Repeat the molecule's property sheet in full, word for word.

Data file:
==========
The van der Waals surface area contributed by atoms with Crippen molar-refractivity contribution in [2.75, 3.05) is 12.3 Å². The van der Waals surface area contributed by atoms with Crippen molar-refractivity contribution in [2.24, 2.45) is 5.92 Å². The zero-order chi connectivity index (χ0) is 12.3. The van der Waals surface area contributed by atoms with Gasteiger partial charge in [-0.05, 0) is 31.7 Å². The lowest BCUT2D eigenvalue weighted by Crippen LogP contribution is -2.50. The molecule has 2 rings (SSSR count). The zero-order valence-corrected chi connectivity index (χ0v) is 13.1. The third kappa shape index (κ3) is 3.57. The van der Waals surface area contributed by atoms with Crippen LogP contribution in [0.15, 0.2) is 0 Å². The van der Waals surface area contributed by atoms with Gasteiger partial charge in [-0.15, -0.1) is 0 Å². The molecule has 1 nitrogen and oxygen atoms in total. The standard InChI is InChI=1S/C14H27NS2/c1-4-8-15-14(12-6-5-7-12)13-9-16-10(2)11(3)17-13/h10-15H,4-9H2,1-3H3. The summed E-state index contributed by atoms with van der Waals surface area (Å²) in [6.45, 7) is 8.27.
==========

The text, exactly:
The van der Waals surface area contributed by atoms with Crippen molar-refractivity contribution in [2.75, 3.05) is 12.3 Å². The van der Waals surface area contributed by atoms with Crippen molar-refractivity contribution in [2.24, 2.45) is 5.92 Å². The zero-order chi connectivity index (χ0) is 12.3. The van der Waals surface area contributed by atoms with Gasteiger partial charge in [-0.05, 0) is 31.7 Å². The lowest BCUT2D eigenvalue weighted by Crippen LogP contribution is -2.50. The molecule has 2 rings (SSSR count). The zero-order valence-corrected chi connectivity index (χ0v) is 13.1. The third kappa shape index (κ3) is 3.57. The van der Waals surface area contributed by atoms with Crippen LogP contribution in [0.15, 0.2) is 0 Å². The van der Waals surface area contributed by atoms with Gasteiger partial charge in [-0.15, -0.1) is 0 Å². The molecule has 1 nitrogen and oxygen atoms in total. The standard InChI is InChI=1S/C14H27NS2/c1-4-8-15-14(12-6-5-7-12)13-9-16-10(2)11(3)17-13/h10-15H,4-9H2,1-3H3. The summed E-state index contributed by atoms with van der Waals surface area (Å²) in [6.45, 7) is 8.27.